When I lay my head in my mother's lap I think how day hides the stars, the way I lay hidden once, waiting inside my mother's singing to herself. And I remember how she carried me on her back between home and the kindergarten, once each morning and once each afternoon. I don't know what my mother's thinking. When my son lays his head in my lap, I wonder: Do his father's kisses keep his father's worries from becoming his? I think, Dear God, and remember there are stars we haven't heard from yet: They have so far to arrive. Amen, I think, and I feel almost comforted. I've no idea what my child is thinking. Between two unknowns, I live my life. Between my mother's hopes, older than I am by coming before me, and my child's wishes, older than I am by outliving me. And what's it like? Is it a door, and good-bye on either side? A window, and eternity on either side? Yes, and a little singing between two great rests.
Li-Young Lee, "The Hammock" from Book of My Nights. Copyright © 2001 by Li-Young Lee. Used with the permission of The Permissions Company, Inc., on behalf of BOA Editions, Ltd., boaeditions.org.
Remember the sky that you were born under,
know each of the star’s stories.
Remember the moon, know who she is.
Remember the sun’s birth at dawn, that is the
strongest point of time. Remember sundown
and the giving away to night.
Remember your birth, how your mother struggled
to give you form and breath. You are evidence of
her life, and her mother’s, and hers.
Remember your father. He is your life, also.
Remember the earth whose skin you are:
red earth, black earth, yellow earth, white earth
brown earth, we are earth.
Remember the plants, trees, animal life who all have their
tribes, their families, their histories, too. Talk to them,
listen to them. They are alive poems.
Remember the wind. Remember her voice. She knows the
origin of this universe.
Remember you are all people and all people
Remember you are this universe and this
universe is you.
Remember all is in motion, is growing, is you.
Remember language comes from this.
Remember the dance language is, that life is.
“Remember.” Copyright © 1983 by Joy Harjo from She Had Some Horses by Joy Harjo. Used by permission of W. W. Norton & Company, Inc.
Put down that bag of potato chips, that white bread, that bottle of pop.
Turn off that cellphone, computer, and remote control.
Open the door, then close it behind you.
Take a breath offered by friendly winds. They travel the earth gathering essences of plants to clean.
Give it back with gratitude.
If you sing it will give your spirit lift to fly to the stars’ ears and back.
Acknowledge this earth who has cared for you since you were a dream planting itself precisely within your parents’ desire.
Let your moccasin feet take you to the encampment of the guardians who have known you before time, who will be there after time. They sit before the fire that has been there without time.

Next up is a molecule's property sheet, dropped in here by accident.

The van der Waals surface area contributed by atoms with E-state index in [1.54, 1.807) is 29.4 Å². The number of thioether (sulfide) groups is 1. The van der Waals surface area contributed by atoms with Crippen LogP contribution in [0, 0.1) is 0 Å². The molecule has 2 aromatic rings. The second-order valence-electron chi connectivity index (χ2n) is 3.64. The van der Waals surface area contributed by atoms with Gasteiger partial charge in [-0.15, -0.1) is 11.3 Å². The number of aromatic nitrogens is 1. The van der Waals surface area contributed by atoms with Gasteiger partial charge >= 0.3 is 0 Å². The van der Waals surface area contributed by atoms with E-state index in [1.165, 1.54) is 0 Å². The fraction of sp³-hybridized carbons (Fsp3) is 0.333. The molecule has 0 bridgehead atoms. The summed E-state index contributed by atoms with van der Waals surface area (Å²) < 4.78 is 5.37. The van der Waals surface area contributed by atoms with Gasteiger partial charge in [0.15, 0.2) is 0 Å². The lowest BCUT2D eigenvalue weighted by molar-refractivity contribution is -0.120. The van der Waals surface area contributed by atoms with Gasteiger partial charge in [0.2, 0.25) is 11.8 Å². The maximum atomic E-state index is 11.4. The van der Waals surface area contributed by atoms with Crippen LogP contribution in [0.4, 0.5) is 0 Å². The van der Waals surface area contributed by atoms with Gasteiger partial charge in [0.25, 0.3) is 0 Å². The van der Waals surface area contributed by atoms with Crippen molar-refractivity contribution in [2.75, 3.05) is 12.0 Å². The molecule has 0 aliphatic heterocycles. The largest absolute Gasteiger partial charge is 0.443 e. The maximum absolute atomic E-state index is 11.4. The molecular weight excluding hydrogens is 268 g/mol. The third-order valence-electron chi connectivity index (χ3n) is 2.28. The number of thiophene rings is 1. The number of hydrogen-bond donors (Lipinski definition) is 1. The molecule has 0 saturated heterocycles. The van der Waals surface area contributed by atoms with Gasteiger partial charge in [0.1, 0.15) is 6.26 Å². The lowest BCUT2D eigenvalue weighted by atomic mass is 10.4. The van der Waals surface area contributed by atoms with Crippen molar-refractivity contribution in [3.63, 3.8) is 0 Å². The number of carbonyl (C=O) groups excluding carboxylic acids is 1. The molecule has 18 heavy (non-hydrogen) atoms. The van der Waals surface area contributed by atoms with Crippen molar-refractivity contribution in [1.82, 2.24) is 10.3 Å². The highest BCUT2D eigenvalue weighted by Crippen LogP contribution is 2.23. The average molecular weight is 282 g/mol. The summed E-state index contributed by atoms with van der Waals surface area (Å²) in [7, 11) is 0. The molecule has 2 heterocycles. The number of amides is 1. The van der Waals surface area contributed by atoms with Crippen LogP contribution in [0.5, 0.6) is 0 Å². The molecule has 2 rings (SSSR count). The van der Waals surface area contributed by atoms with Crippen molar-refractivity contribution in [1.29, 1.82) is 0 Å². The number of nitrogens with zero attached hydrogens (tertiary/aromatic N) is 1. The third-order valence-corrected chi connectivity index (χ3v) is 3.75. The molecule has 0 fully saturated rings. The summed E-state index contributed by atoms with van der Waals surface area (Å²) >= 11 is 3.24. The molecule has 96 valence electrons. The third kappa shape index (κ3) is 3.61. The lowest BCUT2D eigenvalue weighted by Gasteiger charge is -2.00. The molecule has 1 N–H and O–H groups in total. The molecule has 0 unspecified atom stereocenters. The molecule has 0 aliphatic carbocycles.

Let the earth stabilize your postcolonial insecure jitters.
Be respectful of the small insects, birds and animal people who accompany you.
Ask their forgiveness for the harm we humans have brought down upon them.
The heart knows the way though there may be high-rises, interstates, checkpoints, armed soldiers, massacres, wars, and those who will despise you because they despise themselves.
The journey might take you a few hours, a day, a year, a few years, a hundred, a thousand or even more.
Watch your mind. Without training it might run away and leave your heart for the immense human feast set by the thieves of time.
Do not hold regrets.
When you find your way to the circle, to the fire kept burning by the keepers of your soul, you will be welcomed.
You must clean yourself with cedar, sage, or other healing plant.
Cut the ties you have to failure and shame.
Let go the pain you are holding in your mind, your shoulders, your heart, all the way to your feet. Let go the pain of your ancestors to make way for those who are heading in our direction.
Ask for forgiveness.
Call upon the help of those who love you. These helpers take many forms: animal, element, bird, angel, saint, stone, or ancestor.
Call your spirit back. It may be caught in corners and creases of shame, judgment, and human abuse.
You must call in a way that your spirit will want to return.
Speak to it as you would to a beloved child.
Welcome your spirit back from its wandering. It may return in pieces, in tatters. Gather them together. They will be happy to be found after being lost for so long.
Your spirit will need to sleep awhile after it is bathed and given clean clothes.
Now you can have a party. Invite everyone you know who loves and supports you. Keep room for those who have no place else to go.
Make a giveaway, and remember, keep the speeches short.
Then, you must do this: help the next person find their way through the dark.
Reprinted from Conflict Resolution for Holy Beings by Joy Harjo. Copyright © 2015 by Joy Harjo. Used with permission of the publisher, W. W. Norton & Company, Inc. All rights reserved.